Yet I have never gone away on retreat expecting to feel a sense of communion with others—even others from distant places and times. It always comes as a surprise. I usually go with the resolve to be self-sufficent, thinking of that great American yogi, Henry David Thoreau, who lived alone for several years in a tiny cabin at the edge of Walden Pond: “I went to the woods because I wished to live deliberately, to front only the essential facts of life, and see if I could not learn what it had to teach, and not, when I came to die, discover that I had not lived. I did not wish to live what was not life, living is so dear; nor did I wish to practice resignation, unless it was quite necessary. “
I do not wish to live what is not life. Sometimes one can start to feel like a ghost, haunting the world instead of really living in it. Riding down to Manhattan on the train or in the midst of a meeting, trying to make a point, I can suddenly have the impression that whoever is bustling down to the city or talking has no real substance or force, as if I am just a hum of thought, a stream of images and memories, a vaporous, shifting dream.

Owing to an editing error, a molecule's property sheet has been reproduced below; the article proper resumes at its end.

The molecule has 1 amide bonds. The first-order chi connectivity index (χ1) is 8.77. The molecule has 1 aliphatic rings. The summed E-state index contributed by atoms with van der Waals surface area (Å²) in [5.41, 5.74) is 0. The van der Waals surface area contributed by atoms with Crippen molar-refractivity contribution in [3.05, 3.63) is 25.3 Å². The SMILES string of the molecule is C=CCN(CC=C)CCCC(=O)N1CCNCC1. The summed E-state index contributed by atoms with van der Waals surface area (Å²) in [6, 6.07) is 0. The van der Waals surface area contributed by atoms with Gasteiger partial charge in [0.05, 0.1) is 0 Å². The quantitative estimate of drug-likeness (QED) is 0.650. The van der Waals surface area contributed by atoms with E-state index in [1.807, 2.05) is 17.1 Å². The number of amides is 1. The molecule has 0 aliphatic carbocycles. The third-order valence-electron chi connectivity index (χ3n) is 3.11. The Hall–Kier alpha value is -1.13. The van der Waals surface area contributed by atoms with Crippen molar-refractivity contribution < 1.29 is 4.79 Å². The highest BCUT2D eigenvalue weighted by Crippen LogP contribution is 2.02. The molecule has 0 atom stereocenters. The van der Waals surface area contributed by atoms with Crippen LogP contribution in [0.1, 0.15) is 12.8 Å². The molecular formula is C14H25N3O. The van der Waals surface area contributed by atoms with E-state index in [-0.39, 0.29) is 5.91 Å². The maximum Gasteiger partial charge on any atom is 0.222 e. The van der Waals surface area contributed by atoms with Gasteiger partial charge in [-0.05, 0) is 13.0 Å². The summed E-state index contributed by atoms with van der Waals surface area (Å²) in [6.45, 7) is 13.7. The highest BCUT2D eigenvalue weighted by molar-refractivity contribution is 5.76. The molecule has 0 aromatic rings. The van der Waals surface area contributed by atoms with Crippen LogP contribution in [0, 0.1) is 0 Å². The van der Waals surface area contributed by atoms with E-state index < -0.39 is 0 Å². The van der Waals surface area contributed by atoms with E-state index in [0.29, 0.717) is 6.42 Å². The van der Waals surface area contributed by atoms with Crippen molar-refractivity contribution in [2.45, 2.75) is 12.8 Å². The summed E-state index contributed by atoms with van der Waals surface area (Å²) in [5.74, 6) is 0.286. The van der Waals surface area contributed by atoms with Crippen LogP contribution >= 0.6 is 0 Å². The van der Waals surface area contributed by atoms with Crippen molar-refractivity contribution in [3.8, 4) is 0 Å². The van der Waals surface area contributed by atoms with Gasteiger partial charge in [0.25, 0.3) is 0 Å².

I have sometimes speculated that people from different cultures and nations might have different ways of approaching spiritual practice. At least I have a bent towards American rugged individualism. Like Thoreau, I want to be self-sufficient and to pare down life to the essentials: “I wanted to live deep and suck out all the marrow of life, to live so sturdily and Spartan-like as to put to rout all that was not life, to cut a broad swath and shave close, to drive life into a corner, and reduce it to its lowest terms, and, if it proved to be mean, why then to get the whole and genuine meanness of it, and publish its meanness to the world; or if it were sublime, to know it by experience, and be able to give a true account of it in my next excursion.”